Recent suicide statistics indicate that many suicides are work-related. While we don’t know exactly the number of work-related suicides, one Australian study found that 17 per cent of suicides in Victoria from 2000 to 2007 were work-related.
Work is an important part of our life. We work to generate money, enjoy the sense of a job well done, develop friendships and feel part of something. But unfortunately, it is estimated that one in five Australians who suicide, do so because of issues they are facing in the workplace. This evidence is further backed up by Suicide Prevention Australia.
Clearly, workplaces are a big contributor to suicide in this country. Across the country, suicide is the leading cause of death for women aged between 25 to 34 and for men aged between 25 to 44. Some industries have higher suicide rates than others. For example, in Queensland, the construction industry has a higher rate.
If we look at workplace cultures across the world, Australia has the highest level of workplace bullying, nearly double the global average. Bullying leads to depression, which often leads to suicide.
Workplaces need to do more to address this issue. Directors, managers, business owners, are all responsible and based on recent Federal Court cases, can be found to be personally liable for issues in the workplace.
Incorporating suicide prevention, awareness and support programs into the workplace is an important must for any organisation.
It is a common myth that people who really want to suicide don’t tell anyone. The evidence is that eight out of 10 people give definite warning signs of their intention to kill themselves, but these warnings are often given in code.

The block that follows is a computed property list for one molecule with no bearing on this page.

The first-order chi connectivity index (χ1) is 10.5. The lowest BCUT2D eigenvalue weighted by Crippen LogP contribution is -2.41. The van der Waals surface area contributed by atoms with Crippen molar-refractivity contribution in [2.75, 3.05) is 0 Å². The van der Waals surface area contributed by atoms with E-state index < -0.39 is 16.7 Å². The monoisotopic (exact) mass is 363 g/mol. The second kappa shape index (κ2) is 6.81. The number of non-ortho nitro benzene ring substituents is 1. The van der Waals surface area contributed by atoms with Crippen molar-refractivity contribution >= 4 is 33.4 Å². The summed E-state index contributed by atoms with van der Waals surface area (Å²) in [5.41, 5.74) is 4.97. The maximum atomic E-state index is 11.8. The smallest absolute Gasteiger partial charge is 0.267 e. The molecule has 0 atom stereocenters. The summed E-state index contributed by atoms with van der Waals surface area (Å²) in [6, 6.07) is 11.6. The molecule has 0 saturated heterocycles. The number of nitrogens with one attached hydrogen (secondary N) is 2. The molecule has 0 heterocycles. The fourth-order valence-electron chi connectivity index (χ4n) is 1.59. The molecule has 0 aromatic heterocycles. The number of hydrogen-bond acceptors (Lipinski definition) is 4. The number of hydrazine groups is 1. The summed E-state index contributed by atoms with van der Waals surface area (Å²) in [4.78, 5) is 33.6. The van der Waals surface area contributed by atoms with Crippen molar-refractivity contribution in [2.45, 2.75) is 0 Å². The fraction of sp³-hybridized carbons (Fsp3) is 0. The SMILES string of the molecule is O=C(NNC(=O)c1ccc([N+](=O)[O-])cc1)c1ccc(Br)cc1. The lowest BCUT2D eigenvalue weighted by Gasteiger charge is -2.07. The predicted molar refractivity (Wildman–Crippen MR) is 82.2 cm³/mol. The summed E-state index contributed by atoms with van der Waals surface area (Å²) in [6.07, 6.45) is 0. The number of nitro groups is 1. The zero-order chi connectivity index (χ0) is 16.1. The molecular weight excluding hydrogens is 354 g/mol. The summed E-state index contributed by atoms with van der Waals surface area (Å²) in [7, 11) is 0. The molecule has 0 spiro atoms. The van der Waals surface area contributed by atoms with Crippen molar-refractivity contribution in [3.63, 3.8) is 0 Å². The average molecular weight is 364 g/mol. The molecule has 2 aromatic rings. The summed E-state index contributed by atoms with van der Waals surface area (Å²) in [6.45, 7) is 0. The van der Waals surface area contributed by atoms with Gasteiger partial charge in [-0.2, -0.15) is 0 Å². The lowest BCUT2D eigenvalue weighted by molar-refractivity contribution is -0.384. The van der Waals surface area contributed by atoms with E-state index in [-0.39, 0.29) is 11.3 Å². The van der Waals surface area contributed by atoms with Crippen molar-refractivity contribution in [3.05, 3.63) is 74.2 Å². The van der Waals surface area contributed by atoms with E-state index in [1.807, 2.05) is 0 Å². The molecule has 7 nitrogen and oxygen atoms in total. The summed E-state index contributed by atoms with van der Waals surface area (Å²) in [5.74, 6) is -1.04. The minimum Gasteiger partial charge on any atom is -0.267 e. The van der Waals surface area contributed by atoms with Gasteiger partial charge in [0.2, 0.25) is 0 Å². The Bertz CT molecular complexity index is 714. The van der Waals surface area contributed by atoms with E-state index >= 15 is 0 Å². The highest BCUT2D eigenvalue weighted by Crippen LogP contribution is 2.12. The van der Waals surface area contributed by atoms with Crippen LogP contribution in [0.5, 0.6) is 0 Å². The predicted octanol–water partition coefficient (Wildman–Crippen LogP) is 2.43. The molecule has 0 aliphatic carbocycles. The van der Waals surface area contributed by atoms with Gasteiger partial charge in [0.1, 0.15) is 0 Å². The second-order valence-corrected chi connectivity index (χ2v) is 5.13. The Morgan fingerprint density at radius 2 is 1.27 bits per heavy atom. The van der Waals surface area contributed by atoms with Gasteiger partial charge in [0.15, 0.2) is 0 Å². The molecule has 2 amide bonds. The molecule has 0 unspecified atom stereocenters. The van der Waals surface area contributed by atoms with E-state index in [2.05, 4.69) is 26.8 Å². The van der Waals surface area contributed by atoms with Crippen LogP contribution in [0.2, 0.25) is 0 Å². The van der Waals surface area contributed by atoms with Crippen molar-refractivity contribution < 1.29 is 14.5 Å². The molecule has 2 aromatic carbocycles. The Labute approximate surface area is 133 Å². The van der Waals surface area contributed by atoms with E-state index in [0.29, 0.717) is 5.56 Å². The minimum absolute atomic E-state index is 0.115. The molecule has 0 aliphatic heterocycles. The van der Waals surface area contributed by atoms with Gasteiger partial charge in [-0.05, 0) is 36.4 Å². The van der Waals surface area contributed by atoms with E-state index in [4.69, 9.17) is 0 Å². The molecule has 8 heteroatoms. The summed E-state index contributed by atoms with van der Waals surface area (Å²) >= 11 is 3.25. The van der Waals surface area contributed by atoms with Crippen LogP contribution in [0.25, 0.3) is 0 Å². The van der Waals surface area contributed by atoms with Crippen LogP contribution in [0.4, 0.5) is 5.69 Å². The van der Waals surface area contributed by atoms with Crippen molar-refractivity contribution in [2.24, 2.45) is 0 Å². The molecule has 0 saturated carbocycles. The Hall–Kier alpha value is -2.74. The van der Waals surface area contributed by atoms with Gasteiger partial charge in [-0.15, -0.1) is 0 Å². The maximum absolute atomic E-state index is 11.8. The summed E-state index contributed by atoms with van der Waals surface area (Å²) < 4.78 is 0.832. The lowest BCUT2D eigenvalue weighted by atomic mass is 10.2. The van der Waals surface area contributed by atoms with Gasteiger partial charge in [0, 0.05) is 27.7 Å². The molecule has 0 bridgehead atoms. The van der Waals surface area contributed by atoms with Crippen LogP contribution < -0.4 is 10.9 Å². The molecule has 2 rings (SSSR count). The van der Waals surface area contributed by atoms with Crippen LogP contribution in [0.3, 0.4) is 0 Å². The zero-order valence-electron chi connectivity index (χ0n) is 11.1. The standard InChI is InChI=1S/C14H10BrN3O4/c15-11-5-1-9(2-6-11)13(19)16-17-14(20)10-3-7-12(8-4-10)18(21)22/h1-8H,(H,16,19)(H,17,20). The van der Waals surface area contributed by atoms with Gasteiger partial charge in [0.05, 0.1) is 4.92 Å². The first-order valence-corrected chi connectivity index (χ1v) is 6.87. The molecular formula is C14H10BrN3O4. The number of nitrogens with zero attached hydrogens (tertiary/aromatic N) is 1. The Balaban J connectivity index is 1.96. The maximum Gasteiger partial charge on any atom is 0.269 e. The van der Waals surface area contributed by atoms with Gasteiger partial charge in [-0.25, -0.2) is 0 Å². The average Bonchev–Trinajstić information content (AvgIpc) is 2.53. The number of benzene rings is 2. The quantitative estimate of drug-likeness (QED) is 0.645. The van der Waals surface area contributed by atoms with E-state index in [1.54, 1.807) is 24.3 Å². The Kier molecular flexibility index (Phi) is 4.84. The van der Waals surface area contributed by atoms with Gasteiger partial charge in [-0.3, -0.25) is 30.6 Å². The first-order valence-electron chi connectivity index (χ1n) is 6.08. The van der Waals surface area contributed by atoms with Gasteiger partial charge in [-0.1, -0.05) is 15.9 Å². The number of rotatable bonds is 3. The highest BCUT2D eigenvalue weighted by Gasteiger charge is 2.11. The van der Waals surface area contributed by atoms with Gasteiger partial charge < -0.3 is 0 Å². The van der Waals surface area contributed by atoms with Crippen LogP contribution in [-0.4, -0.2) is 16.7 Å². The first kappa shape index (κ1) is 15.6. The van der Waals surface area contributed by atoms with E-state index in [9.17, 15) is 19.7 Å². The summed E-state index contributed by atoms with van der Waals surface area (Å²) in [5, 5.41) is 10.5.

In my experience, there are five warning signs of suicide that people often miss and these are:
Saying goodbye – this can sometimes be very subtle, like a phone call, extra hugs or a deep and meaningful conversation expressing thanks.
Sudden calmness, or a good mood – after a spell of depression it can seem like the person has recovered when actually they are relieved because they have made the decision to end their life
Risk-taking behaviour – things like reckless driving, drug use or gambling, especially if it is out of character can signal that the person has given up
Talking about others who have suicided – the person can be testing your reaction to see how you’ll respond, if its safe to talk to you
Lack of interest in activities they previously enjoyed – they may have some “reason” why they’re not doing it anymore, but it shows they’ve lost joy in life
Workplaces need to ensure that their working environments support staff and that managers are appropriately equipped to understand the risks of suicide in the workplace. With increasing pressures on workplaces to cut costs, increase productivity and systematise work processes, organisations need to act. Unfortunately, statistics indicate that market downturns usually result in increased workplace suicides – and Australia is operating in extremely challenging economic conditions at the moment.
A lot of the work we do with organisations across Australia and overseas involves assisting businesses to create sustainable, healthy, happy workplaces and this includes understanding the warning signs of mental health issues such as suicide. Organisations that deal with front line issues or experience significant market pressures or technology disruption or change are particularly vulnerable to mental health issues in the workplace.
There is much evidence to show that happy, healthy and well-supported workplaces achieve higher rates of retention, productivity and innovation. What I would like to see is more organisations valuing the importance of mental health in the workplace and a significant reduction in workplace suicides.
Unfortunately, workplaces often approach us after a suicide has happened, and it has had massive impact on their teams, managers and across the whole business. We really want them to be doing something about it before instead.
Pedro Diaz, Founder and CEO, The Mental Health Recovery Institute